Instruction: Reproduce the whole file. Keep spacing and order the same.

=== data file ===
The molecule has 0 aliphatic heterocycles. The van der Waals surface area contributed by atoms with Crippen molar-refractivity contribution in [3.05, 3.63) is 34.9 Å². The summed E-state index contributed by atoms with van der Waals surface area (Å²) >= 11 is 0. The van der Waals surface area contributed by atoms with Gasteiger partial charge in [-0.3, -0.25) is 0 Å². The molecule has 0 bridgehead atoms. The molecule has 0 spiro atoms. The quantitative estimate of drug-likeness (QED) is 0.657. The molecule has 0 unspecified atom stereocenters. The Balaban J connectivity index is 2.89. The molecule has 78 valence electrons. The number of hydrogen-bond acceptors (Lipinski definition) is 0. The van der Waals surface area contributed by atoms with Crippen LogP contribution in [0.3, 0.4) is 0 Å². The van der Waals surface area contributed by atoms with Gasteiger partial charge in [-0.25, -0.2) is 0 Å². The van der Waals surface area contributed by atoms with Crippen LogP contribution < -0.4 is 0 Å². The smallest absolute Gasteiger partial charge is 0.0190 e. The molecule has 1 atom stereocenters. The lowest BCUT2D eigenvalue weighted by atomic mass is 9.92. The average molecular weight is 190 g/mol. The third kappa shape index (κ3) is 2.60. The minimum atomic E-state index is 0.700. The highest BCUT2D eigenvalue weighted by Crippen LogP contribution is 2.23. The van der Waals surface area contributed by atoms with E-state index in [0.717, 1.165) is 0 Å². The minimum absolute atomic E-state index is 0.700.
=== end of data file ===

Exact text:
The molecule has 0 aliphatic heterocycles. The van der Waals surface area contributed by atoms with Crippen molar-refractivity contribution in [3.05, 3.63) is 34.9 Å². The summed E-state index contributed by atoms with van der Waals surface area (Å²) >= 11 is 0. The van der Waals surface area contributed by atoms with Gasteiger partial charge in [-0.3, -0.25) is 0 Å². The molecule has 0 bridgehead atoms. The molecule has 0 spiro atoms. The quantitative estimate of drug-likeness (QED) is 0.657. The molecule has 0 unspecified atom stereocenters. The Balaban J connectivity index is 2.89. The molecule has 78 valence electrons. The number of hydrogen-bond acceptors (Lipinski definition) is 0. The van der Waals surface area contributed by atoms with Crippen LogP contribution in [0.3, 0.4) is 0 Å². The van der Waals surface area contributed by atoms with Gasteiger partial charge in [-0.25, -0.2) is 0 Å². The van der Waals surface area contributed by atoms with Crippen LogP contribution < -0.4 is 0 Å². The smallest absolute Gasteiger partial charge is 0.0190 e. The molecule has 1 atom stereocenters. The lowest BCUT2D eigenvalue weighted by atomic mass is 9.92. The average molecular weight is 190 g/mol. The third kappa shape index (κ3) is 2.60. The minimum atomic E-state index is 0.700. The highest BCUT2D eigenvalue weighted by Crippen LogP contribution is 2.23. The van der Waals surface area contributed by atoms with E-state index in [0.717, 1.165) is 0 Å². The minimum absolute atomic E-state index is 0.700.